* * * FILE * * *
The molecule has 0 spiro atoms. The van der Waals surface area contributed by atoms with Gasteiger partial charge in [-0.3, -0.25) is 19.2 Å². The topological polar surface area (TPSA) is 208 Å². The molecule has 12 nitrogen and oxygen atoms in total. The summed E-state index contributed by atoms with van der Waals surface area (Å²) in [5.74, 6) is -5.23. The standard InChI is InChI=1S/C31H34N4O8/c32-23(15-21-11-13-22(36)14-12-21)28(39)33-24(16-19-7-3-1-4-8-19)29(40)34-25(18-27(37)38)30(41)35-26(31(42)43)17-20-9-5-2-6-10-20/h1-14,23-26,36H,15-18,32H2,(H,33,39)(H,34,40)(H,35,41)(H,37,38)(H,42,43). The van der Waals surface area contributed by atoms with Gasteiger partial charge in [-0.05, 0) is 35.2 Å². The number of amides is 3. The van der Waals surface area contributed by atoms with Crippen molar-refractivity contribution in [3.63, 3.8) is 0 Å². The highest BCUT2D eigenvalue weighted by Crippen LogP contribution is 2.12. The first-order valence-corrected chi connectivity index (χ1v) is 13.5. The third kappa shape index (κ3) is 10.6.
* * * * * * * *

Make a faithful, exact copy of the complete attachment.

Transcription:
The molecule has 0 spiro atoms. The van der Waals surface area contributed by atoms with Gasteiger partial charge in [-0.3, -0.25) is 19.2 Å². The topological polar surface area (TPSA) is 208 Å². The molecule has 12 nitrogen and oxygen atoms in total. The summed E-state index contributed by atoms with van der Waals surface area (Å²) in [5.74, 6) is -5.23. The standard InChI is InChI=1S/C31H34N4O8/c32-23(15-21-11-13-22(36)14-12-21)28(39)33-24(16-19-7-3-1-4-8-19)29(40)34-25(18-27(37)38)30(41)35-26(31(42)43)17-20-9-5-2-6-10-20/h1-14,23-26,36H,15-18,32H2,(H,33,39)(H,34,40)(H,35,41)(H,37,38)(H,42,43). The van der Waals surface area contributed by atoms with Gasteiger partial charge in [-0.05, 0) is 35.2 Å². The number of amides is 3. The van der Waals surface area contributed by atoms with Crippen molar-refractivity contribution in [3.63, 3.8) is 0 Å². The highest BCUT2D eigenvalue weighted by Crippen LogP contribution is 2.12. The first-order valence-corrected chi connectivity index (χ1v) is 13.5. The third kappa shape index (κ3) is 10.6.